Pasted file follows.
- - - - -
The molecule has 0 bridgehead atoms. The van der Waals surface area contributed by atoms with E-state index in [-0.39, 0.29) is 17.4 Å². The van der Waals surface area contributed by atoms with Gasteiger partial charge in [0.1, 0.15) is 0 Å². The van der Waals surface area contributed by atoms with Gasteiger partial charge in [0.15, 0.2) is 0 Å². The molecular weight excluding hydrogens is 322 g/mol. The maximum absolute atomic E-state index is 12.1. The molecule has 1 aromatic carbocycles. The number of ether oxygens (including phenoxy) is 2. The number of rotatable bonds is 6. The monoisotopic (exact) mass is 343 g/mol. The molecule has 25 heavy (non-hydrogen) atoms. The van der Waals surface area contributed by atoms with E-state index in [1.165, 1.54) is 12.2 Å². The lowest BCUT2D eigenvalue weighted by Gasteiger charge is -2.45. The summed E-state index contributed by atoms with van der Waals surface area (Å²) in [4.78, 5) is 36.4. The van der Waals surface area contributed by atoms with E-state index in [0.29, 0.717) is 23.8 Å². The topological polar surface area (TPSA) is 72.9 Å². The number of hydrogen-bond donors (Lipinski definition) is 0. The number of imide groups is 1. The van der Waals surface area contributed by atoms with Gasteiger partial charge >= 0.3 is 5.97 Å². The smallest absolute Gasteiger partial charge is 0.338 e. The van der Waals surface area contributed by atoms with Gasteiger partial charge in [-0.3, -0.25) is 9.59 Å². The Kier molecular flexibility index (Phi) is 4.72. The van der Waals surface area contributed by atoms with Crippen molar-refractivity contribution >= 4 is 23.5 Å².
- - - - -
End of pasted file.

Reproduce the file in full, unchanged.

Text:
The molecule has 0 bridgehead atoms. The van der Waals surface area contributed by atoms with E-state index in [-0.39, 0.29) is 17.4 Å². The van der Waals surface area contributed by atoms with Gasteiger partial charge in [0.1, 0.15) is 0 Å². The van der Waals surface area contributed by atoms with Gasteiger partial charge in [0.15, 0.2) is 0 Å². The molecular weight excluding hydrogens is 322 g/mol. The maximum absolute atomic E-state index is 12.1. The molecule has 1 aromatic carbocycles. The number of ether oxygens (including phenoxy) is 2. The number of rotatable bonds is 6. The monoisotopic (exact) mass is 343 g/mol. The molecule has 25 heavy (non-hydrogen) atoms. The van der Waals surface area contributed by atoms with E-state index in [1.165, 1.54) is 12.2 Å². The lowest BCUT2D eigenvalue weighted by Gasteiger charge is -2.45. The summed E-state index contributed by atoms with van der Waals surface area (Å²) in [4.78, 5) is 36.4. The van der Waals surface area contributed by atoms with E-state index in [0.29, 0.717) is 23.8 Å². The topological polar surface area (TPSA) is 72.9 Å². The number of hydrogen-bond donors (Lipinski definition) is 0. The number of imide groups is 1. The van der Waals surface area contributed by atoms with Gasteiger partial charge >= 0.3 is 5.97 Å². The smallest absolute Gasteiger partial charge is 0.338 e. The van der Waals surface area contributed by atoms with Gasteiger partial charge in [-0.3, -0.25) is 9.59 Å². The Kier molecular flexibility index (Phi) is 4.72. The van der Waals surface area contributed by atoms with Crippen molar-refractivity contribution >= 4 is 23.5 Å².